Youth play on hopes and fears
Scottish Youth Theatre play to parliament
A cast of 16 and 17 year old first-time voters performed a play about their expectations for the referendum to an audience of MSPs.
The event coincided with the publication of new research by Edinburgh University which shows young voters are increasingly engaged in the independence debate.
‘Now’s the Hour’, which was devised by the performers, uses sketches, monologues and music to explore issues such as currency, borders and Trident, as well as looking at the future of Scotland. The cast includes teenagers from Fife, Orkney, Aberdeenshire, Glasgow and Edinburgh.
Originally part of Scottish Youth Theatre’s summer festival last year, the show has been updated and was performed at the Scottish Parliament as part of an event which also included work from the National Theatre of Scotland and a panel debate with MSPs and artists.
The event was chaired by Highlands and Islands MSP and convenor of the Cross-Party Group on Culture, Jean Urquhart, who said they had witnessed “fantastic” performances. “We need more young voices in the independence debate,” she said. The play will also be performed at this summer’s Edinburgh Fringe festival.
SYT’s Chief Executive and Artistic Director, Mary McCluskey, said: “Being invited to the Parliament and taking part in the Fringe demonstrates the important role Scottish Youth Theatre has in unlocking the creative potential, confidence and development of children and young people right across Scotland, regardless of their background.”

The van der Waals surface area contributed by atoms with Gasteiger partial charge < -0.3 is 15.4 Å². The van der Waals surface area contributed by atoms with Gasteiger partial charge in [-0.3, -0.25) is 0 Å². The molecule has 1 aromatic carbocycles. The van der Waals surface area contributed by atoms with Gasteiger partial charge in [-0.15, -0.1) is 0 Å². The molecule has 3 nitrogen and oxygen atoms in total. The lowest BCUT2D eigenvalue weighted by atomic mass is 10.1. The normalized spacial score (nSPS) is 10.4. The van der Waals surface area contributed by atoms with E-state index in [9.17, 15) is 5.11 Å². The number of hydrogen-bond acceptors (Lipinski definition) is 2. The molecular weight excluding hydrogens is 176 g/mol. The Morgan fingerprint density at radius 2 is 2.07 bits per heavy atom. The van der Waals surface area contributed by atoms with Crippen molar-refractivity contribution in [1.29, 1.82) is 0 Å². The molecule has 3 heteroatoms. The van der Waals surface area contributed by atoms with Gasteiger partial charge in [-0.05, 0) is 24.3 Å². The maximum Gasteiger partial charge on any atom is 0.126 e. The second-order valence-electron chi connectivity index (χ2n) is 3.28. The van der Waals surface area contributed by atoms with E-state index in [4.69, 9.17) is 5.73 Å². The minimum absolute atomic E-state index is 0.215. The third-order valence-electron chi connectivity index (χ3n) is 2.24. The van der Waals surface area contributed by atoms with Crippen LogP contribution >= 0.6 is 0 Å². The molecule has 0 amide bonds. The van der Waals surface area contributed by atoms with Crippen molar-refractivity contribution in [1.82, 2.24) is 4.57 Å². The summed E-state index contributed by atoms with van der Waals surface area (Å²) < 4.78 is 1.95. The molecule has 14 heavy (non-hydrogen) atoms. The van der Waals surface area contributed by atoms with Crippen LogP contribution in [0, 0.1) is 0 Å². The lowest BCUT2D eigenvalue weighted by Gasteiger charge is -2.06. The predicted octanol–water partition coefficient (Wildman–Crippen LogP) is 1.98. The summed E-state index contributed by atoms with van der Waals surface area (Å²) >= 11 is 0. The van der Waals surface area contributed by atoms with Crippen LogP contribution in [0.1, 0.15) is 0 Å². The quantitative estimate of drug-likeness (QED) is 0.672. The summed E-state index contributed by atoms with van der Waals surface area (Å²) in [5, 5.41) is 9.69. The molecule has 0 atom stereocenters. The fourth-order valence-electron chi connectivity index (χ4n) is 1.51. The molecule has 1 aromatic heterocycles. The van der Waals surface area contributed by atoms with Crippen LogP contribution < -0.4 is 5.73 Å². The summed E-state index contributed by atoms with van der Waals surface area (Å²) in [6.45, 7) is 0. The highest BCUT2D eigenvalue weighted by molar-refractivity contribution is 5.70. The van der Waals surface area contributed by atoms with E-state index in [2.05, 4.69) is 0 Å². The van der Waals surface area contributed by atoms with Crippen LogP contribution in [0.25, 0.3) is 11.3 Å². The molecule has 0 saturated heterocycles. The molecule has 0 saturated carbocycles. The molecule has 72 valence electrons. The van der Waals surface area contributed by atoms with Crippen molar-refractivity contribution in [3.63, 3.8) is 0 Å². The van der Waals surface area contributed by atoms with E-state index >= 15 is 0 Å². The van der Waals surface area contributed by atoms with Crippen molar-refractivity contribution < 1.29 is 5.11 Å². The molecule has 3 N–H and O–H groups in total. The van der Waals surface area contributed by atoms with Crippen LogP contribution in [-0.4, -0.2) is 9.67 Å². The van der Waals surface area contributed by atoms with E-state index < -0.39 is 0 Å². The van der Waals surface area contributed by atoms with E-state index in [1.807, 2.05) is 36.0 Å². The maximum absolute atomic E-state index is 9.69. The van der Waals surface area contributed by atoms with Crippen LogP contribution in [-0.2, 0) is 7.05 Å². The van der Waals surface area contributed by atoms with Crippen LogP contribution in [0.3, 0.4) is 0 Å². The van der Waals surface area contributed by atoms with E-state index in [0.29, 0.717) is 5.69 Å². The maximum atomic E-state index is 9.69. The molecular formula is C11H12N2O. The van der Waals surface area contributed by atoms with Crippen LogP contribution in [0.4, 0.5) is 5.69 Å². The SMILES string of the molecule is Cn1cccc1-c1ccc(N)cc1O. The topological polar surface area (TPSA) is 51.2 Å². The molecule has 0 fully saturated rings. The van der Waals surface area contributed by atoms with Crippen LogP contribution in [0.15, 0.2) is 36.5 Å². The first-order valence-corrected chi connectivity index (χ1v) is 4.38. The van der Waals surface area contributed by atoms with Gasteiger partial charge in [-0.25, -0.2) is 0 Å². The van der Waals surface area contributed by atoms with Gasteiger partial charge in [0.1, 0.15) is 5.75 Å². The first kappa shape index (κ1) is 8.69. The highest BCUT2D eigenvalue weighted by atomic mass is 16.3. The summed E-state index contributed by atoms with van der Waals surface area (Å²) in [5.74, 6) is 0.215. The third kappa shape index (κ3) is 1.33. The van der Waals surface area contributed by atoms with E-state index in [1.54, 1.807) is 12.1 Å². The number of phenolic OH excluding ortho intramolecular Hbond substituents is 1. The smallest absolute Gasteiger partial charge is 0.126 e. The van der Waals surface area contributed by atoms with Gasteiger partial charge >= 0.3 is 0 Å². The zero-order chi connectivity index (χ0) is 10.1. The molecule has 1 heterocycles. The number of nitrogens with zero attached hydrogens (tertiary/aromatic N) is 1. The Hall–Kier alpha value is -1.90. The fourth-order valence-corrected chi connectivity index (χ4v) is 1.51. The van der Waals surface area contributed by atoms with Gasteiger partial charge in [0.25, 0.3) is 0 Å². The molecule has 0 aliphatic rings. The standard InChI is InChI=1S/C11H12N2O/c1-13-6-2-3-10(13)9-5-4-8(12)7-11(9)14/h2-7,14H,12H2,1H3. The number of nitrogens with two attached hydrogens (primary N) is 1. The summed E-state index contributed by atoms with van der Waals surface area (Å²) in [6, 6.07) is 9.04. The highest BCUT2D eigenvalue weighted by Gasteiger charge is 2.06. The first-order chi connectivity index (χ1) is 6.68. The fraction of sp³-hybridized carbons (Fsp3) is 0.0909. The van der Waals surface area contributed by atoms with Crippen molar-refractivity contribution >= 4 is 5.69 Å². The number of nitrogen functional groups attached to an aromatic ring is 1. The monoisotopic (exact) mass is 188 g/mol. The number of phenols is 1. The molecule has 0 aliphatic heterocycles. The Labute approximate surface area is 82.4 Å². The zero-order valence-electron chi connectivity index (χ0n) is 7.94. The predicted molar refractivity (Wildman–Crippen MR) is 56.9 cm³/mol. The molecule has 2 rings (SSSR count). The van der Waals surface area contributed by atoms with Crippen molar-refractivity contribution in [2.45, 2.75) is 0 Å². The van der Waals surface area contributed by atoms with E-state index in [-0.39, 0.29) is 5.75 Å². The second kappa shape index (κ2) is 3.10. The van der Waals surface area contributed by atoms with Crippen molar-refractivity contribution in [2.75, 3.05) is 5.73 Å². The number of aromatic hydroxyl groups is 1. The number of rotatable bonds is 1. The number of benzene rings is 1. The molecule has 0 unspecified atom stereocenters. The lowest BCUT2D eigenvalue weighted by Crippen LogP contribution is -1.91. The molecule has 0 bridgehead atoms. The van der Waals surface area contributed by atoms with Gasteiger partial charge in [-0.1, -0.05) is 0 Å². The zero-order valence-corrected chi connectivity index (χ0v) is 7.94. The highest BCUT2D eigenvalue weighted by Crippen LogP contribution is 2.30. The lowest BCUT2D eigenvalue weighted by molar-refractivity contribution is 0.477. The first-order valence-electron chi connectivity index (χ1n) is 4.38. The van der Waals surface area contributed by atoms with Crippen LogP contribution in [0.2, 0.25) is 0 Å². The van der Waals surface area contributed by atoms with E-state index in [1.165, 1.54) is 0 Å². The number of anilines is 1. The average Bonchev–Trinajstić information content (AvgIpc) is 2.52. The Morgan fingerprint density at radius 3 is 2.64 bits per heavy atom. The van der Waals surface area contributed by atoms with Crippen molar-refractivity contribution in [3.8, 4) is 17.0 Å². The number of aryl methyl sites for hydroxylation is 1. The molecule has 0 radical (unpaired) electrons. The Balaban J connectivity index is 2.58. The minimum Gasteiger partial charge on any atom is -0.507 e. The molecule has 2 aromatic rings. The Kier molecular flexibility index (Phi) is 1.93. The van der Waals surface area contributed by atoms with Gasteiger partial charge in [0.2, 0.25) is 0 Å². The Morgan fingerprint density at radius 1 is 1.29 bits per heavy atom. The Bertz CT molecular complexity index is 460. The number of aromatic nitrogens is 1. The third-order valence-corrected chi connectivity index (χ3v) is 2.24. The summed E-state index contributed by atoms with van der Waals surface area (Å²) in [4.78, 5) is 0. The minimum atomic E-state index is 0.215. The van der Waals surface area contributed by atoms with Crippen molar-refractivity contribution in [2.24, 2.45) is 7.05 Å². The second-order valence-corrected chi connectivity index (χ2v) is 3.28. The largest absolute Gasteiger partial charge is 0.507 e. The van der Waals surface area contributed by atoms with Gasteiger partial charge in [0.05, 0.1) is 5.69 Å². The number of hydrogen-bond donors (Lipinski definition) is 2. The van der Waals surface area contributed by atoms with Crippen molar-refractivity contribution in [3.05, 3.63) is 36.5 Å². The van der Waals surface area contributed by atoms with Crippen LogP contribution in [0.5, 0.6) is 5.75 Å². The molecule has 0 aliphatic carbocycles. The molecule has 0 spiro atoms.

The Edinburgh University study shows the proportion of people under 18 who would vote Yes in the independence referendum has increased in the past year, although it still trails those with no intentions 36 per cent to 64 per cent, once undecided voters are excluded. The report also suggests turnout among young voters is expected to be high, with a high proportion of teens engaged in debate, with 72 per cent of those eligible to vote saying they are ‘very’ or ‘rather likely’ to do so.
Dr Jan Eichhorn from the School of Social and Political Science, who coordinated the study, said: “Their high degree of interest and wide-ranging discussions shows young people are not apolitical. On the contrary, they engage with politics extensively if the issue is important and they think their vote matters.”
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